The original Reigns ($2.99) was easily among my favorite games released last year, as the whole experience felt like a masterpiece of game design. Via binary options, triggered by swiping right or left as if you were browsing through Tinder profiles, players were invited to rule their kingdoms and attempt to balance the competing powers in the land: The church, the people, the military, and the treasury. With few exceptions, every decision made increased favor with at least one power, while decreasing your standing with others. The trick is, you need to use your intuition to figure out what decision you’re going to make to keep everything in check. For example, you might come across a doctor who offers to heal your subjects, and allowing them to do that will increase your favor with the people, while decreasing your standing with the church who frown upon the medical sciences. The rest of the game goes like this until you inevitably meet your demise in many amusing ways, at which point the whole process repeats again, as you’re cursed, and return again and again as a new king… Until you figure out how to break the curse, anyway.
The coolest thing about Reigns is that the gameplay is simple enough that you can recommend the game to absolutely everyone. For people who aren’t gamers, they’ll likely fiddle around for a while and have a good time making royal decisions. The hardcore will explore the surprising amount of depth in the game to reach the “real" ending. Honestly, the biggest problem with Reigns is that it ended leaving us very hungry for more. When the sequel, Reigns: Her Majesty ($2.99) was announced, we were overjoyed, and would’ve been totally satisfied if all Her Majesty turned out to be was more Reigns.
Instead, what we got was an evolution of the original. As the title hints, this time around you’re playing as the queen (who still needs to deal with a oafish king, at times) which adds numerous new dynamics to the game such as love interests. There’s also a item system which adds an interesting wrinkle to the mix, as you’ll slowly acquire items which then can be used on certain cards which can offer a third option instead of just swiping left or right. Careful though, as you can’t just be throwing items at everyone or your reign will come to an end as your kingdom assumes you’ve gone mad.
Another new subsystem added to the game is a zodiac calendar of sorts. Each time you die, and your reign as queen reboots itself, the zodiac symbol advances. Unlike the original Reigns where getting the “good" ending required very specific actions on very specific years, this time it’s just tied to the zodiac. It makes things feel a bit more forgiving, and also has the side benefit of making a few of the games mysteries that you’ll uncover a bit more tricky to solve- As they often require meeting certain people, and using specific items on them, all while under a specific zodiac sign.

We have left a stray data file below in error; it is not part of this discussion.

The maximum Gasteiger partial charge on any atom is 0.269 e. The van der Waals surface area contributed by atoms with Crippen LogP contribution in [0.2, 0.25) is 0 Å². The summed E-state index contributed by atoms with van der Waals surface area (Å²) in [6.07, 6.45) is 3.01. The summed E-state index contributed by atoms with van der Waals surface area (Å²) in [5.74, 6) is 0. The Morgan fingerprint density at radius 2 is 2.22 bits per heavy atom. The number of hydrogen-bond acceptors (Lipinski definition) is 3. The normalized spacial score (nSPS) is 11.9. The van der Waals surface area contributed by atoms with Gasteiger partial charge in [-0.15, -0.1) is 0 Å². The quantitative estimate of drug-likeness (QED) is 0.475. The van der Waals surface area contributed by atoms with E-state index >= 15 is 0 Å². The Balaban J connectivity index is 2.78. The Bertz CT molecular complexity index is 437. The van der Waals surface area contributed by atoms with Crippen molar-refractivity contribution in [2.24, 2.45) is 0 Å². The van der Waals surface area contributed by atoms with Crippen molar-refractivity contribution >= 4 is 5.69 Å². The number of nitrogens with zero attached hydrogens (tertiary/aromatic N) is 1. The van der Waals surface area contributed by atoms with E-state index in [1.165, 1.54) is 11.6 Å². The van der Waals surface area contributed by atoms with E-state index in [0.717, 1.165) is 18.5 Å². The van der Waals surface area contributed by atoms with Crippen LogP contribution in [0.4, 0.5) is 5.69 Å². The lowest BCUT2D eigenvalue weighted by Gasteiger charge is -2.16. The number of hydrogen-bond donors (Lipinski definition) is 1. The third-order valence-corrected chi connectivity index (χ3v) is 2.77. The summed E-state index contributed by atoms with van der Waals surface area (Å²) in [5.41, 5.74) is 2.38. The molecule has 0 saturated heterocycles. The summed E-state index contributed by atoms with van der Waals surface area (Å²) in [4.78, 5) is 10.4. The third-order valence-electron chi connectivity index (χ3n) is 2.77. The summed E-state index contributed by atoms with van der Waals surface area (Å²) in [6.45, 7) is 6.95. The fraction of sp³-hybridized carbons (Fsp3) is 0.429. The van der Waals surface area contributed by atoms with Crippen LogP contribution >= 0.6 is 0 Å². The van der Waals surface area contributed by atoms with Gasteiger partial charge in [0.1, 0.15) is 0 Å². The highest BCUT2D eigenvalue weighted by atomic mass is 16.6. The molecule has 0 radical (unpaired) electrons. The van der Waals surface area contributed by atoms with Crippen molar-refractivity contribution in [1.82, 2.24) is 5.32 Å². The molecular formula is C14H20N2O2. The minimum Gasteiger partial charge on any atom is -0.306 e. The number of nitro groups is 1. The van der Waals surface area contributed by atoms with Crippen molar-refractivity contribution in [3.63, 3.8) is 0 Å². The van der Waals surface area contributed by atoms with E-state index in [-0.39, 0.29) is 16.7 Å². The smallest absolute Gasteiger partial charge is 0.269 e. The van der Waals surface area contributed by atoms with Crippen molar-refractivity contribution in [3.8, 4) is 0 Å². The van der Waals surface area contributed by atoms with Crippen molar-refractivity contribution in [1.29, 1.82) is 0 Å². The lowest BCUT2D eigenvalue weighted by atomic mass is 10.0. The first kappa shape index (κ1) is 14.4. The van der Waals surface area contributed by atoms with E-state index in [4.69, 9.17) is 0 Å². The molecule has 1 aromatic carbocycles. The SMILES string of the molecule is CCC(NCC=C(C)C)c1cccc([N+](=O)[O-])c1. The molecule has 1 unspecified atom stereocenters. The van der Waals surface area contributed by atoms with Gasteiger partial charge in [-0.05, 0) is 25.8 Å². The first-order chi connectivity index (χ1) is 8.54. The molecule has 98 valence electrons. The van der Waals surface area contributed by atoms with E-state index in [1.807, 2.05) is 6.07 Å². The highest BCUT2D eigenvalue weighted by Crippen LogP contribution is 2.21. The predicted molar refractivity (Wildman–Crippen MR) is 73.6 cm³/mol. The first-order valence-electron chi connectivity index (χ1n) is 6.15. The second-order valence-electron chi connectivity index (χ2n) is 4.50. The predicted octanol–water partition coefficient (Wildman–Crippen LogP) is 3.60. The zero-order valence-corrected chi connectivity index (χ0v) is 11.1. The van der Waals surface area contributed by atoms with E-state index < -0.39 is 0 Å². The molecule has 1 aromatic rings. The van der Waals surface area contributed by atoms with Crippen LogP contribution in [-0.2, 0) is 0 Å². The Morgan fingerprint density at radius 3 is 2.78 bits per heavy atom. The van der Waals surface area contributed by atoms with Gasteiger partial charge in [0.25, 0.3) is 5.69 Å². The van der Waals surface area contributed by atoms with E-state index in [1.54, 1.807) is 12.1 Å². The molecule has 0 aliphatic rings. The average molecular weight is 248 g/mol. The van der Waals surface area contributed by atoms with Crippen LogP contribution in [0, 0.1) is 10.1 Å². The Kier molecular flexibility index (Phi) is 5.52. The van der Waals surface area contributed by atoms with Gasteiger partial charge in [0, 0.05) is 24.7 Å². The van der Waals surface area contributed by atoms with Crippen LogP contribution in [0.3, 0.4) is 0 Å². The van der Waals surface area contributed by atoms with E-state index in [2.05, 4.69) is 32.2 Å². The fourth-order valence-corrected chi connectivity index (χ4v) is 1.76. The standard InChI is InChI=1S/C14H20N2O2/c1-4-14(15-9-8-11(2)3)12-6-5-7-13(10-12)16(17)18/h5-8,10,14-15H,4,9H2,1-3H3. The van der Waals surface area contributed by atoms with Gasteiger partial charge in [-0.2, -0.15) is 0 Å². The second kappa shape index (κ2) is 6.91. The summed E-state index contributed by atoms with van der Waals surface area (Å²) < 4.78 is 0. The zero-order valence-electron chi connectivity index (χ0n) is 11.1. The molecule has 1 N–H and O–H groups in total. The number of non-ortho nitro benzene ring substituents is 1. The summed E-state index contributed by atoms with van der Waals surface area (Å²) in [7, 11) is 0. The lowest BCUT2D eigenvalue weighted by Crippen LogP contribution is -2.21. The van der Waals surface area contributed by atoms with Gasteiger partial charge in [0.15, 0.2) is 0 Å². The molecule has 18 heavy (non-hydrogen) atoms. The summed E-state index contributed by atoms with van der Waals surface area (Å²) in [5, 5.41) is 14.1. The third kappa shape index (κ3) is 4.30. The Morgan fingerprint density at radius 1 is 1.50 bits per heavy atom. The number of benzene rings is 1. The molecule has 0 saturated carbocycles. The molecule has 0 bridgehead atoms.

As you encounter new people and experience different specific events, you’ll get more cards added to the deck that Reigns: Her Majesty pulls from. It works as a clever tutorial gate of sorts, as until you figure out some early basic mysteries of items and the zodiac system you’ll be looping through the same small-ish subset of cards. But, like the original, things quickly open up and soon enough you’ll be juggling an unbelievable series of seemingly meaningless events which snowball into kingdom-wide crises, cats that you can decide to pet or not, and everything in between.
As I’ve been playing the pre-release version of the game over the last few weeks, I’ve really wrestled with how much to dive into the game’s secrets in this review, and I think the most appropriate thing to do is just keep this as vague as possible. Discovery is the key to what makes Reigns games so much fun, and Her Majesty is an entire box of secrets that delights from beginning to end. Reigns was a game that was universally effortless to recommend, and Reigns: Her Majesty flawlessly follows the same path. As I’ve mentioned on Twitter, I’ve even gone as far as to offer money-back guarantees to friends of mine to get them to play. Both games together is probably among the best six bucks you can spend on the App Store.
Reigns: Her Majesty is an incredible followup that not only improves upon the original, but does it in subtle ways that still makes the first Reigns worth playing if you’ve never experienced it before. Despite playing very similar to each other, both are unique enough to stand on their own, so if Reigns: Her Majesty ends up being your first Reigns experience, you really owe it to yourself to also go back and play the original. If you were all about Reigns, you simply must download Reigns: Her Majesty. It will take mere moments before you fall in love with the formula again.
…And if you need help getting all the endings in the game, head over to our Reigns: Her Majesty walkthrough guide!